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Headlands Center for the Arts is only one part of the multifaceted, convoluted history of the Marin Headlands. Legends of the Miwok Native Americans to the archived histories of the seacoast fortification Fort Barry perhaps known by many will also tell just one fraction of the land’s entire story. ”Present Tense,” guest curated by Christian L. Frock, whose past interests include art in atypical settings and presenting works exploring histories within contemporary art, examines the upending of conventional studio practices at Headlands by its 2012 – 2013 Fellowship artists to produce narratives concurrently told within contemporary and traditional voices. New works featured in the galleries and in a series of site-specific projects staged inside and around the main building created by Fellows Joshua Band, Kyle Austin Dunn, Liam Everett, Michael Koehle, Kari Orvik, Jordan Perkins-Lewis and Yulia Pinkusevich showcases how each of the artists’ artistic practice parallels and differs from the multifarious histories found within the unique, varied Headlands landscape.
Many of the participating artists explore these themes and investigate the ideas within two disparate mediums or approaches, in many ways a powerful metaphor of the difficult task to illustrate to these multiple layers of history by just one means. Kari Orvik comments upon the continued construction of the landscape among these various chronologies as well as the at times tenuous historic relationship with Headlands’ human incursion and its environs in her series, Exercise for Moving in Between through a spectrum of approaches: a suite of tin-type photographs of Orvik tight-rope walking inside the Headlands’ historic military gymnasium, a filmed iteration of this precarious performance at an ocean bluff rope barrier nearby, and some quite effective etched mirror panels placed circularly in front of an West Gallery window. Yulia Pinkusevich’s breadth of mediums is perhaps the most commendable; her explorations of the surrounding landscapes through salt block sculptures (judging by their delicate curves, they were carved by water or some other delicate instrument) tackles both the rolling hills as well as the undulating ocean waves nearby. The large, fantastical, and heavily geometric two-dimensional painting that looks as if it implements topographical mapping completes this broad range of both the real and imagined, and the human and natural markings upon the land. Michael Koehle’s digitally created sculptures alongside digital prints upon traditionally wrought encaustic panels sways the past and the future back and forth, creating an obfuscation of historical and contemporaneous narratives, acutely paralleling Headlands’ histories that is at times follows the same patterns.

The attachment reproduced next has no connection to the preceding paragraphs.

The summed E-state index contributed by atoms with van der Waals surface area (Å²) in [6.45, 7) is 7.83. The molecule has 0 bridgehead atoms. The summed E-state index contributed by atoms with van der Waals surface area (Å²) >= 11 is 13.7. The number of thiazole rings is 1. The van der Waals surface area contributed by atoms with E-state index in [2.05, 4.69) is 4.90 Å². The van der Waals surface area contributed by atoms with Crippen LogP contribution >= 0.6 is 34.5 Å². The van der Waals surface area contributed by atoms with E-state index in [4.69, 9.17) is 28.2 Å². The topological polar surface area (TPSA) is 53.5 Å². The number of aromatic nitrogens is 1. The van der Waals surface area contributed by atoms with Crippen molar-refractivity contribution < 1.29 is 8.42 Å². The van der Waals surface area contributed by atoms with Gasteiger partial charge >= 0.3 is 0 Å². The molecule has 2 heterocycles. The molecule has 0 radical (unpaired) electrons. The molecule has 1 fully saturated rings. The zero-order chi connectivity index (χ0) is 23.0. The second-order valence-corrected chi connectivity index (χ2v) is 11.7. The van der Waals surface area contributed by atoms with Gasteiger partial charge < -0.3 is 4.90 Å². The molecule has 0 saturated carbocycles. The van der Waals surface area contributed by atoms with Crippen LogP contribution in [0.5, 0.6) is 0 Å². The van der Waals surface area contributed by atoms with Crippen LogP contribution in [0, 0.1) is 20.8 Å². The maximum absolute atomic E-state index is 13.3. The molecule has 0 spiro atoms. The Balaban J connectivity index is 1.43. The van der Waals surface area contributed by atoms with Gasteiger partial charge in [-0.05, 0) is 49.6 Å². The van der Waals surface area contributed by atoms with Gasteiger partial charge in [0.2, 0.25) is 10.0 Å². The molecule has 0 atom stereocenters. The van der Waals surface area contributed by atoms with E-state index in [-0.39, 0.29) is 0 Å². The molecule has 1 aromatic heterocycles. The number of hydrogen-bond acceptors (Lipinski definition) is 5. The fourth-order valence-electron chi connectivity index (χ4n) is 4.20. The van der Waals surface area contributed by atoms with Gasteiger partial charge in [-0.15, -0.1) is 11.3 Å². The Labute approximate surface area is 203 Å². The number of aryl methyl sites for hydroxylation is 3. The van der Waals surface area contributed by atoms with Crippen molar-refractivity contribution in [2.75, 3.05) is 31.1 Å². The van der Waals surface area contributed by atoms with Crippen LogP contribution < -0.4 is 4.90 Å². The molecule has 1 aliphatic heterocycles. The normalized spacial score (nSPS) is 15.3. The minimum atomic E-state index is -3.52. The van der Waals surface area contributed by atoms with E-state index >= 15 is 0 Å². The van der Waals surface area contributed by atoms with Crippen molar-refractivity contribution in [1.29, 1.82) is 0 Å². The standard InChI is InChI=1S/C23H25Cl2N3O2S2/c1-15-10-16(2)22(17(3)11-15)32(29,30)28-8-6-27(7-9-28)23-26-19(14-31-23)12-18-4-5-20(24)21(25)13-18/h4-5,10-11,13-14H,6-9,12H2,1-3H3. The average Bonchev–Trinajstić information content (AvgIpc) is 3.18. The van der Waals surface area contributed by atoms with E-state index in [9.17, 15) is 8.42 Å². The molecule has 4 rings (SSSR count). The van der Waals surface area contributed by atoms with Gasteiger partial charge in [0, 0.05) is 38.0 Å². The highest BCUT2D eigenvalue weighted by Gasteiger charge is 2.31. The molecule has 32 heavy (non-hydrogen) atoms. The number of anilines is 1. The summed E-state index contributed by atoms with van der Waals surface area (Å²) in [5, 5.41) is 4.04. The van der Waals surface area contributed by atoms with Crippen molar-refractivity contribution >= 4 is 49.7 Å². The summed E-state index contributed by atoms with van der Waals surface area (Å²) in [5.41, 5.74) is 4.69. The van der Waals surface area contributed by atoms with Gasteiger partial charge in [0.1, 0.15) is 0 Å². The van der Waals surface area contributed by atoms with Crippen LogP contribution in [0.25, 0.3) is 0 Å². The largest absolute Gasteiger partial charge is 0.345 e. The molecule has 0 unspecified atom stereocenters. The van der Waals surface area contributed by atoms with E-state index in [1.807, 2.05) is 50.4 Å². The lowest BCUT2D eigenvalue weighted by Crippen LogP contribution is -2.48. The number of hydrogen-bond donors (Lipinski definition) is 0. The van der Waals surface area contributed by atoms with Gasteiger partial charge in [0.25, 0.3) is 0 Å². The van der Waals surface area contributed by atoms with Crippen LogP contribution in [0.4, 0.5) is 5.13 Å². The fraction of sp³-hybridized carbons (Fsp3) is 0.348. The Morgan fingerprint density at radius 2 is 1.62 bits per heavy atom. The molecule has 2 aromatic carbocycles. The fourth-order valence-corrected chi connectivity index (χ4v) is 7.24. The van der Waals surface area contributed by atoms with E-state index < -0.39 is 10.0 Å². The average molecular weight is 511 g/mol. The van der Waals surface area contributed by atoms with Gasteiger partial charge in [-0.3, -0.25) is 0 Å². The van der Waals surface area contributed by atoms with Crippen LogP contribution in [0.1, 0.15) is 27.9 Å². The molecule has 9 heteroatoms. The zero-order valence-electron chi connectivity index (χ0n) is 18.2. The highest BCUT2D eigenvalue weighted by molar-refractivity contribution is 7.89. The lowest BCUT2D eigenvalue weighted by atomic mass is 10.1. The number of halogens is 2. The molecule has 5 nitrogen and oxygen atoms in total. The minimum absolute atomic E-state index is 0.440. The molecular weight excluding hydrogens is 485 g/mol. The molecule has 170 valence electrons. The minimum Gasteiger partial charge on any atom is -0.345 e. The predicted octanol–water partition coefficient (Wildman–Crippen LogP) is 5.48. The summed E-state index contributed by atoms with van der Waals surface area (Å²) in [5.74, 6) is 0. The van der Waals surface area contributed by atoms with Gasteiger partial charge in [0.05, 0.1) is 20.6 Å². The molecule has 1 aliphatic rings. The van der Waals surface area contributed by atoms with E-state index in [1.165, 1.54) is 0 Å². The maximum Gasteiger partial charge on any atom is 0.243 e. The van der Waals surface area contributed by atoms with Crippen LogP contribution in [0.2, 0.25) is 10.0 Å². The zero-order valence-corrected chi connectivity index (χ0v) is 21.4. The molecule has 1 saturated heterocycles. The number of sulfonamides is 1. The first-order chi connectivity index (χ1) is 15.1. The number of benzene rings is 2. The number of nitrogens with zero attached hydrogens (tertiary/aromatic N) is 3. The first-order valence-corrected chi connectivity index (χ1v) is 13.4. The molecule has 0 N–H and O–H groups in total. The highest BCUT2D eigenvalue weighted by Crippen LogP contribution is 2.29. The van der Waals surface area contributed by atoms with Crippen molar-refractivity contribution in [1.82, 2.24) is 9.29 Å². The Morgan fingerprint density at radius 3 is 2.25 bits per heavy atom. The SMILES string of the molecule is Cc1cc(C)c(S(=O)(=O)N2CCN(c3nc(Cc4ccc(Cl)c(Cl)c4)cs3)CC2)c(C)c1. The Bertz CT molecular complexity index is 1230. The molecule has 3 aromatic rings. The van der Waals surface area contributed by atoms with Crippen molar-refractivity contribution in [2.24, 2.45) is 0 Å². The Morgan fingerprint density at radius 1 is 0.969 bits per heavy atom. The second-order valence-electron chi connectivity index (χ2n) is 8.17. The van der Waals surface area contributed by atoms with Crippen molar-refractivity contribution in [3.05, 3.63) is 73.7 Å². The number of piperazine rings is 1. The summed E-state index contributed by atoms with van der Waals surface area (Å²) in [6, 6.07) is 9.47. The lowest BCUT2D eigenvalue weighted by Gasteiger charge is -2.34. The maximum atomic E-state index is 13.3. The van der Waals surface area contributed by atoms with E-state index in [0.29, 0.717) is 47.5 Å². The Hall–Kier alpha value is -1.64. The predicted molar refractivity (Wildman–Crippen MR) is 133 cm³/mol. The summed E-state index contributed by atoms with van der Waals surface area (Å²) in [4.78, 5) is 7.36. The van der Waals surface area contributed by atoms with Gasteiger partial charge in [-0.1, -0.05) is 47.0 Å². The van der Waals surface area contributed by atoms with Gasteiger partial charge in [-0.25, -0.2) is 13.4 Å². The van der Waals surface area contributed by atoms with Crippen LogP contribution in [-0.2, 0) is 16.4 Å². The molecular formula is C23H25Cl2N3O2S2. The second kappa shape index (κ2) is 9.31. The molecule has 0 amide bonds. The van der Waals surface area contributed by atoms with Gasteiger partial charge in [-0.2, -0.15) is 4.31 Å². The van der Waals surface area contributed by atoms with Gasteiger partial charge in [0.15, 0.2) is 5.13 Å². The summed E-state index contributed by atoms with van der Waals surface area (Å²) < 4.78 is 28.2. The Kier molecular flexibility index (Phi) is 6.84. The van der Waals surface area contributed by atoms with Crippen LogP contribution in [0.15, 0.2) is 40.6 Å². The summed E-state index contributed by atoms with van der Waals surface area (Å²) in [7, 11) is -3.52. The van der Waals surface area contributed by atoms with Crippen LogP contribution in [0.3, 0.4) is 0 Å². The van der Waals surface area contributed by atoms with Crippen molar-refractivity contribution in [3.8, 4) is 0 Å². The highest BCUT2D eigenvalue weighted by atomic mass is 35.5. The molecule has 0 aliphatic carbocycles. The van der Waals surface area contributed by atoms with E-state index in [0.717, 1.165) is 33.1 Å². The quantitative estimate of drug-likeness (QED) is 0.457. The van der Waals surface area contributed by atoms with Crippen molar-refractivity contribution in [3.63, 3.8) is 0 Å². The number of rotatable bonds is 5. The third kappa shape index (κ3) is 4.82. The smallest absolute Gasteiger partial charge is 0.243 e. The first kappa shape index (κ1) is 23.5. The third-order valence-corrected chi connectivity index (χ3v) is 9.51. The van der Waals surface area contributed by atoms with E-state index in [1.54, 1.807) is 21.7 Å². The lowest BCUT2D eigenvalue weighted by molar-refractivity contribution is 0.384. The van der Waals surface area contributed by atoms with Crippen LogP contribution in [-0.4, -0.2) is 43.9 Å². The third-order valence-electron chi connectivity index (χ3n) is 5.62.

In addition to multiple mediums and assorted artistic approaches, “Present Tense” also unveils how some subversive techniques that deeply challenge the space can also call attention to the particular richness of Headlands’ environment and history. This fracture between the artwork’s inherent qualities and its surroundings can throw an audience’s gaze while calling attention to the elements of its presentation, prompting awareness of the modes of seeing contextually and how meaning is constructed from this relationship. Kyle Austin Dunn’s sculptural installation in the stairwell, Bunch of Heavy Lines remains blatantly defiant of the historic building by its very plasticity as well as its placement, stripping the stairwell of its utility for persons to gain access to and from the attic. Blocked from hitherto accustomed perambulations of the space, audiences are confounded to achieve any possible amelioration to the unyielding physical and aesthetic confrontation. They become deeply aware of their surroundings once rendered inaccessible by such a brazen obstruction. Joshua Band’s, Scenic Overlook, constructed by hundreds of photographs from not only the Headlands landscape but also the artist’ national road trips is at first a delightful and engrossing Arcadian installation wherein the viewer becomes to some degree an omnipotent presence among all Band’s travels. But, upon closer inspection the diorama’s haphazard photographic compilations from multiple travels and experiences as well as its miniature scale creates more of a disjointed, dizzying contemplation for audiences that leaves this woodland diorama and the outer-lands it represents with a fabricated feeling that rather than pulling one into the scene, progressively pushes one out.
Headlands Center for the Arts’ Graduate Fellowship program is unique in the country for addressing the critical juncture from an academic to a professional career. These fellowships give post-graduates from Bay Area academic institutions opportunities for professional development and a chance to define their practice outside the academic context. In addition to private studio space and public presentation opportunities including participation in this annual curated exhibition, Graduate Fellows are active participants in Headlands’ creative community including engagement with the local, national, and international artists participating in Headlands’ various artist programs.
Present Tense will be at Headlands Center for the Arts through June 9.